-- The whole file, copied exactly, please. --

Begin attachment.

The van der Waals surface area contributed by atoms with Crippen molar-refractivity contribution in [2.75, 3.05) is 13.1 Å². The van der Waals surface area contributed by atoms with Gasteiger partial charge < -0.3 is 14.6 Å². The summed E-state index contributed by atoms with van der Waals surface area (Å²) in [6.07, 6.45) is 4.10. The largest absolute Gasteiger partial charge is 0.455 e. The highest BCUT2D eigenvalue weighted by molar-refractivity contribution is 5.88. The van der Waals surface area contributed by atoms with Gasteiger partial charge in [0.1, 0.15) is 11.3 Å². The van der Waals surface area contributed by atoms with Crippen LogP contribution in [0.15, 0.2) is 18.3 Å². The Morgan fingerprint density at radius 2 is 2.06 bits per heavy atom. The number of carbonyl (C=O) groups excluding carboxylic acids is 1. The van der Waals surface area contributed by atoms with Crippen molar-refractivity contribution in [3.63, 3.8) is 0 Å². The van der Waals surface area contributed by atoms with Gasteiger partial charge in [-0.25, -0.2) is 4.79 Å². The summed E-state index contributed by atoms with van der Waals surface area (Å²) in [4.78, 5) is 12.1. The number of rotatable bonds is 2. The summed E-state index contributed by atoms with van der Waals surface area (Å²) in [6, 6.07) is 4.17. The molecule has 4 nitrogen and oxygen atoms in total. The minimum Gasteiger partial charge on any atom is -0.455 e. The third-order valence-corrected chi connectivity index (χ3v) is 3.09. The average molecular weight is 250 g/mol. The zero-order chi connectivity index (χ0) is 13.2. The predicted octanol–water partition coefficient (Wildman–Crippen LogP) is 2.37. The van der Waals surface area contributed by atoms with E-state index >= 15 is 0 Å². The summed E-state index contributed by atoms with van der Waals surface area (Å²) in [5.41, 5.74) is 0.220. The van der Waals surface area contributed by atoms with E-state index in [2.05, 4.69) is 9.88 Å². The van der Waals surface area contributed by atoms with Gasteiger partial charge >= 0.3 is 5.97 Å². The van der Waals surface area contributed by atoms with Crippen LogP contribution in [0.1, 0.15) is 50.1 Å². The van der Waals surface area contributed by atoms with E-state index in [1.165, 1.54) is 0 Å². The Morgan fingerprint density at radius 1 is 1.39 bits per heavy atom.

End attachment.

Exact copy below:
The van der Waals surface area contributed by atoms with Crippen molar-refractivity contribution in [2.75, 3.05) is 13.1 Å². The van der Waals surface area contributed by atoms with Gasteiger partial charge < -0.3 is 14.6 Å². The summed E-state index contributed by atoms with van der Waals surface area (Å²) in [6.07, 6.45) is 4.10. The largest absolute Gasteiger partial charge is 0.455 e. The highest BCUT2D eigenvalue weighted by molar-refractivity contribution is 5.88. The van der Waals surface area contributed by atoms with Gasteiger partial charge in [0.1, 0.15) is 11.3 Å². The van der Waals surface area contributed by atoms with Crippen LogP contribution in [0.15, 0.2) is 18.3 Å². The Morgan fingerprint density at radius 2 is 2.06 bits per heavy atom. The number of carbonyl (C=O) groups excluding carboxylic acids is 1. The van der Waals surface area contributed by atoms with Crippen molar-refractivity contribution in [3.63, 3.8) is 0 Å². The van der Waals surface area contributed by atoms with Gasteiger partial charge in [-0.25, -0.2) is 4.79 Å². The summed E-state index contributed by atoms with van der Waals surface area (Å²) in [4.78, 5) is 12.1. The number of rotatable bonds is 2. The summed E-state index contributed by atoms with van der Waals surface area (Å²) in [6, 6.07) is 4.17. The molecule has 4 nitrogen and oxygen atoms in total. The minimum Gasteiger partial charge on any atom is -0.455 e. The third-order valence-corrected chi connectivity index (χ3v) is 3.09. The average molecular weight is 250 g/mol. The zero-order chi connectivity index (χ0) is 13.2. The predicted octanol–water partition coefficient (Wildman–Crippen LogP) is 2.37. The van der Waals surface area contributed by atoms with E-state index >= 15 is 0 Å². The summed E-state index contributed by atoms with van der Waals surface area (Å²) in [5.41, 5.74) is 0.220. The van der Waals surface area contributed by atoms with E-state index in [2.05, 4.69) is 9.88 Å². The van der Waals surface area contributed by atoms with Gasteiger partial charge >= 0.3 is 5.97 Å². The van der Waals surface area contributed by atoms with Crippen LogP contribution in [0.1, 0.15) is 50.1 Å². The van der Waals surface area contributed by atoms with E-state index in [1.165, 1.54) is 0 Å². The Morgan fingerprint density at radius 1 is 1.39 bits per heavy atom.